Bella Donna doesn’t sound like a debut solo effort. But then, by the time Stevie Nicks finally got around to recording her first album in 1981, she was a seasoned 33-year old performer, most notably as a major vocal and creative force with supergroup Fleetwood Mac.
Fleetwood Mac had reached the pinnacle of its commercial and artistic success, riding the wave of global adoration created by a trio of albums comprising the eponymous Fleetwood Mac, the blockbuster Rumours, and the experimental Tusk.
The influence of Nicks and partner Lindsay Buckingham on Fleetwood Mac was as far-reaching as it was successful. The duo met up with what remained of the post-Peter Green Fleetwood Mac in Los Angeles, and the rest is history.
Nicks’ husky, soaring vocals and strong sense of melody made a solo project almost inevitable, and when she released Bella Donna, it not only showcased those talents, but also provided a clear indication of her influence within Fleetwood Mac.
That said, it’s very much a Stevie Nicks effort, assisted by a host of accomplished and even famous artists. Most notably, Bella Donna establishes the creative ties between Nicks and session guitarist Waddy Wachtel – a relationship that would continue throughout her solo career.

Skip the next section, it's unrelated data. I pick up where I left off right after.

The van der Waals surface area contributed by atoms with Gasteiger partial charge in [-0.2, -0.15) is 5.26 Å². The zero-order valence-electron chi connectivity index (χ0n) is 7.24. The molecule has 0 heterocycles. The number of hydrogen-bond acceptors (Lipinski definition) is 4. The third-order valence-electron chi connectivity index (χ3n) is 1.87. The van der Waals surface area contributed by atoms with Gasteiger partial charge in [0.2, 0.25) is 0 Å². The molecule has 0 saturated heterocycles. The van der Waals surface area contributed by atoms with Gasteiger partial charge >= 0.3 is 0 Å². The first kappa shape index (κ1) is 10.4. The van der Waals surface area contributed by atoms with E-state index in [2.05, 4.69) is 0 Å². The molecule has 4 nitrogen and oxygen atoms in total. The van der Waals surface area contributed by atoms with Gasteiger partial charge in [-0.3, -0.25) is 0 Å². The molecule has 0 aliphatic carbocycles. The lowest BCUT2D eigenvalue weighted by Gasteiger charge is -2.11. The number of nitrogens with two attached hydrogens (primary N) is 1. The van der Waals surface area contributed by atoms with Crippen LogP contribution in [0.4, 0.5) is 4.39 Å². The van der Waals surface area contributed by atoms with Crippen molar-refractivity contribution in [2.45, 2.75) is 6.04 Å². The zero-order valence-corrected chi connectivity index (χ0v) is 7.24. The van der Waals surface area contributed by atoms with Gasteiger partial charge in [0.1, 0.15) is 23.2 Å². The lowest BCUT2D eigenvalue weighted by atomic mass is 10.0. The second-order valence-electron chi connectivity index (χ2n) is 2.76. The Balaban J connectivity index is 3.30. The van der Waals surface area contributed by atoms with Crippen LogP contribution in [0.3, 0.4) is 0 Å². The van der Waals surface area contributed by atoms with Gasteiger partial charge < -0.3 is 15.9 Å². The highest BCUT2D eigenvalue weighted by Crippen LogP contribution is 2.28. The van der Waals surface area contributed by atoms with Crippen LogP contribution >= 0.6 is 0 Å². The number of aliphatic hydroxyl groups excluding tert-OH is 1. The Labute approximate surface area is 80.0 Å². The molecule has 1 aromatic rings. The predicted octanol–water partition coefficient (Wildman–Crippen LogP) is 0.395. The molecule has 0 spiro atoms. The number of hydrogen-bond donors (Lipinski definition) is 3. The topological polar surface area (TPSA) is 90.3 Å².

The set’s ‘Stop Draggin’ My Heart Around’, featuring Tom Petty and the Heartbreakers, is perhaps the best-known track on the album, closely followed by ‘Edge Of Seventeen’, with its catchy electric guitar.
Then there’s the more reflective ‘Leather And Lace’, which also stars the vocal talents of The Eagles’ Don Henley, although it’s less of a duet and more of a guest appearance – almost an endorsement of the project.
Other luminaries on the credit list include drummer Russ Kunkel, guitarist Don Felder, and the E Street Band’s Roy Bittan on piano.
Much more influential in a collaborative sense is long-time Heartbreaker Benmont Tench, who is credited as Bella Donna’s musical director, and plays organ on all the tracks, as well as contributing several musical bridges to Nicks’ compositions.
Perhaps most surprising is the depth of content here. While the hit singles are the obvious attractions, the 10-track line-up has no low points, and many of the lesser known songs emerge as highlights in their own right.
The title track is a case in point: it displays a confidence and inventiveness that showcases Nicks’ vocal and compositional talents, while still pressing all the buttons as far as accessibility and earworm appeal are concerned.
The production, under Jimmy Iovine, best known for his work with Tom Petty and Patti Smith at the time, lucidly captures Nicks’ charisma, steering clear of any unnecessary gloss or trickery, and allowing an unencumbered, finely focussed view of the music.
Remastered by Chris Bellman and pressed on 180g vinyl, this re-release by Warner and Rhino makes the most of that production, while the artwork includes an inner sleeve with full credits and lyrics.
Supplied by: Audio Nut